Postsecondary Trending Now: Early Outcomes of iPASS

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Student success can be measured by a variety of means, whether we're examining grades, retention data, or graduation rates. But it is first supported by the types of administrative services that have served as something of an afterthought in academia, until recently.

In 2015, EDUCAUSE selected and administered iPASS (integrated planning and advising for student success) grants on behalf of the Bill & Melinda Gates Foundation. Committees and teams were formed, and work kicked off remotely at 26 college campuses across the United States.

While the first year consisted of what I would call "solution seeking," it soon became clear that solving a problem via technology required some very real changes to institutional culture. An evolution from the inside out.

As any of us with experience in higher ed knows, cultural transformation is as challenging as it gets. Plenty of barriers exist, ranging from varying postsecondary political climates to internal fiefdoms and a general hesitance toward adopting new (potentially quite costly, and potentially very complicated) technologies.

That's enough to give anyone pause. Yet the leadership on the iPASS recipient campuses remained grounded in the fact that lasting or "sticky" cultural changes had to happen in order to allow institutions to embrace technology that would enable change.

As part of the EDUCAUSE team managing the effort, I helped facilitate change leadership workshops in 2016. We worked on breaking silos, collaborating across campus, and examining what needed to change, as well as how.

In our first round of site visits, we worked with institutional teams to reflect on their plans and implementation, and how the two intersected. That was one of the most rewarding parts, both for them and for us, as it brought us to think of a holistic approach to student advising and to the changes that needed to take place on their campuses.

On just about every campus I've visited, I've witnessed the changes in advising methods and the understanding of taking a more holistic approach to advising. It's clear that institutional teams need to have this mindset and these processes in place in order to best address complexities of students' lives, and especially those first-generation and under-represented student populations. In some ways, the technology has been coming afterwords: cultural changes are happening before tools are fully up and running. This, I must admit, was a surprise for me!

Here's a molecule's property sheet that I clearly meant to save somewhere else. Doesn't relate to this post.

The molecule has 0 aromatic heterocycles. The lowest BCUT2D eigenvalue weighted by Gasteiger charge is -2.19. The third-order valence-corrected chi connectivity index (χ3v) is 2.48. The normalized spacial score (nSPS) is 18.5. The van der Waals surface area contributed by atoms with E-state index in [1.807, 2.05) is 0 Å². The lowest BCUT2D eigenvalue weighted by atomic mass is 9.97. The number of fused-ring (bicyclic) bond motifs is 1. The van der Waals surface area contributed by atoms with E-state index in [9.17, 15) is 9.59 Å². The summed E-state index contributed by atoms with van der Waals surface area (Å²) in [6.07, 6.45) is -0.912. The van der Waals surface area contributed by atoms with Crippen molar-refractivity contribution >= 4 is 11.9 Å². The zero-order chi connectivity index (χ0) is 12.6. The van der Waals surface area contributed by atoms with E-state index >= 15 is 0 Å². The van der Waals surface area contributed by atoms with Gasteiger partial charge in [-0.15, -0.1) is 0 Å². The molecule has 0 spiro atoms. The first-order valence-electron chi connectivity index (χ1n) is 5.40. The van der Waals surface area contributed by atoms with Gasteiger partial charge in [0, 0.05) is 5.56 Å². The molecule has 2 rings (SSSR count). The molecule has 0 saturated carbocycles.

As the concern is a multifaceted one, there are many stakeholders involved. Some advising centers are much more decentralized than others. Efforts on a few campuses may require curriculum reform. We've seen concerns or other academic areas that will need to be looked at such as course offerings or curriculum changes, which have arisen as a result of the technologies that have been implemented. Some institutions have gone so far as to craft new positions in the area of student success to ensure this work gets done with sustained leadership.

Here are just a few promising highlights from the 2015 iPASS cohort:

  • For example, transformation is taking place at Fresno State University, as they have deployed new advising methods and a student-facing planning tool in support of degree completion. More students are seeking advisement, and that is a good problem to have. It's all about empowering students. Now they are looking at including and leveraging the student voice in the story behind the change to ensure they continue to build on their initial buy-in to support the work that lies ahead.
  • Middle Tennessee State University is another place undergoing some amazing changes, with advisers who are focused, supported, and motivated. They know their goals, they know their numbers, and they have tools to support their efforts. This is an institution with significant support from institutional leadership, from the president on down; they "walk the talk." They have witnessed clear results (such as a positive change of more than 7% in freshman progression) that led to continued success in improving overall retention results.
  • After consistently growing their adoption and use of an early alert system — double-digit growth — Ramapo College has truly transformed how they support their students. They have leveraged their faculty and built a predictive model in-house that helps better inform what interventions are working for them. Their next phase is building out the student educational planning tools to support students in knowing exactly how to reach the finish line.

Advising in many ways is really a marriage of counseling and teaching. Asking students "What is your goal?" or "What do you want to do?" is a springboard to "OK, so how do we get you there?" and the ever-more-important "Is it a realistic goal, and if not, what options are available?"

Helping institutions provide much-needed supports for students to complete what they started — with some innovative tools along the way — continues to be an inspiring endeavor for us all. We can change lives!

Ana Borray is the director of iPASS implementation services at EDUCAUSE. Follow her on Twitter @ABorray.